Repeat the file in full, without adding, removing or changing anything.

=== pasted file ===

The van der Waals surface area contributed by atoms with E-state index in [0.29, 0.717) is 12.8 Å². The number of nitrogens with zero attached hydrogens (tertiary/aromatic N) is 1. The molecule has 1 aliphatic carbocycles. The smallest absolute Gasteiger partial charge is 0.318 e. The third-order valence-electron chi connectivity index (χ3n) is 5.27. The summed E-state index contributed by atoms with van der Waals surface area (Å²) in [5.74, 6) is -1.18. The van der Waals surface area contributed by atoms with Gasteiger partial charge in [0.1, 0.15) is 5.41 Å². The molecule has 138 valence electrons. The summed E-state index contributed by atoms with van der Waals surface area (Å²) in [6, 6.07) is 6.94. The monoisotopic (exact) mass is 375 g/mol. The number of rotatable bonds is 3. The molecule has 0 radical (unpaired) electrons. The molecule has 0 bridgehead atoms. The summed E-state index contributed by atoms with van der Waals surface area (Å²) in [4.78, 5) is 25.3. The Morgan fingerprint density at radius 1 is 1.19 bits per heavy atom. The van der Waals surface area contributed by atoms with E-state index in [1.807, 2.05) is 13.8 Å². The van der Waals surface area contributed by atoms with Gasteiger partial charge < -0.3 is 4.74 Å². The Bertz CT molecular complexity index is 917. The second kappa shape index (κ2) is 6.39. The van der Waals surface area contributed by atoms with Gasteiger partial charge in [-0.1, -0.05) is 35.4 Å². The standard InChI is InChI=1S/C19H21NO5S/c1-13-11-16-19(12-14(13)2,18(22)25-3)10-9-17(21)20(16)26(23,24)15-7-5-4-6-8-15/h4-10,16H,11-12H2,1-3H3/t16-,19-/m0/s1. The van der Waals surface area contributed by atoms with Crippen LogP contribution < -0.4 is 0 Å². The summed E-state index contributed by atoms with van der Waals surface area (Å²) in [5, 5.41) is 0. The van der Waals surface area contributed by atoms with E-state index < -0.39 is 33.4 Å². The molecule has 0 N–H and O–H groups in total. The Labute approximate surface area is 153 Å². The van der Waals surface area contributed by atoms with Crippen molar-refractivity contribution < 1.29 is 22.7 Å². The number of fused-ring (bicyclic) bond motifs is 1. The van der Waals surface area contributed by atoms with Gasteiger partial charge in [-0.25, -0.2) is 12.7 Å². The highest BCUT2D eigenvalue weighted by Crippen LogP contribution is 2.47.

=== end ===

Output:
The van der Waals surface area contributed by atoms with E-state index in [0.29, 0.717) is 12.8 Å². The number of nitrogens with zero attached hydrogens (tertiary/aromatic N) is 1. The molecule has 1 aliphatic carbocycles. The smallest absolute Gasteiger partial charge is 0.318 e. The third-order valence-electron chi connectivity index (χ3n) is 5.27. The summed E-state index contributed by atoms with van der Waals surface area (Å²) in [5.74, 6) is -1.18. The van der Waals surface area contributed by atoms with Gasteiger partial charge in [0.1, 0.15) is 5.41 Å². The molecule has 138 valence electrons. The summed E-state index contributed by atoms with van der Waals surface area (Å²) in [6, 6.07) is 6.94. The monoisotopic (exact) mass is 375 g/mol. The number of rotatable bonds is 3. The molecule has 0 radical (unpaired) electrons. The molecule has 0 bridgehead atoms. The summed E-state index contributed by atoms with van der Waals surface area (Å²) in [4.78, 5) is 25.3. The Morgan fingerprint density at radius 1 is 1.19 bits per heavy atom. The van der Waals surface area contributed by atoms with E-state index in [1.807, 2.05) is 13.8 Å². The van der Waals surface area contributed by atoms with Gasteiger partial charge < -0.3 is 4.74 Å². The Bertz CT molecular complexity index is 917. The second kappa shape index (κ2) is 6.39. The van der Waals surface area contributed by atoms with Gasteiger partial charge in [-0.1, -0.05) is 35.4 Å². The standard InChI is InChI=1S/C19H21NO5S/c1-13-11-16-19(12-14(13)2,18(22)25-3)10-9-17(21)20(16)26(23,24)15-7-5-4-6-8-15/h4-10,16H,11-12H2,1-3H3/t16-,19-/m0/s1. The van der Waals surface area contributed by atoms with Crippen LogP contribution < -0.4 is 0 Å². The summed E-state index contributed by atoms with van der Waals surface area (Å²) in [5, 5.41) is 0. The van der Waals surface area contributed by atoms with E-state index < -0.39 is 33.4 Å². The molecule has 0 N–H and O–H groups in total. The Labute approximate surface area is 153 Å². The van der Waals surface area contributed by atoms with Crippen molar-refractivity contribution < 1.29 is 22.7 Å². The number of fused-ring (bicyclic) bond motifs is 1. The van der Waals surface area contributed by atoms with Gasteiger partial charge in [-0.25, -0.2) is 12.7 Å². The highest BCUT2D eigenvalue weighted by Crippen LogP contribution is 2.47.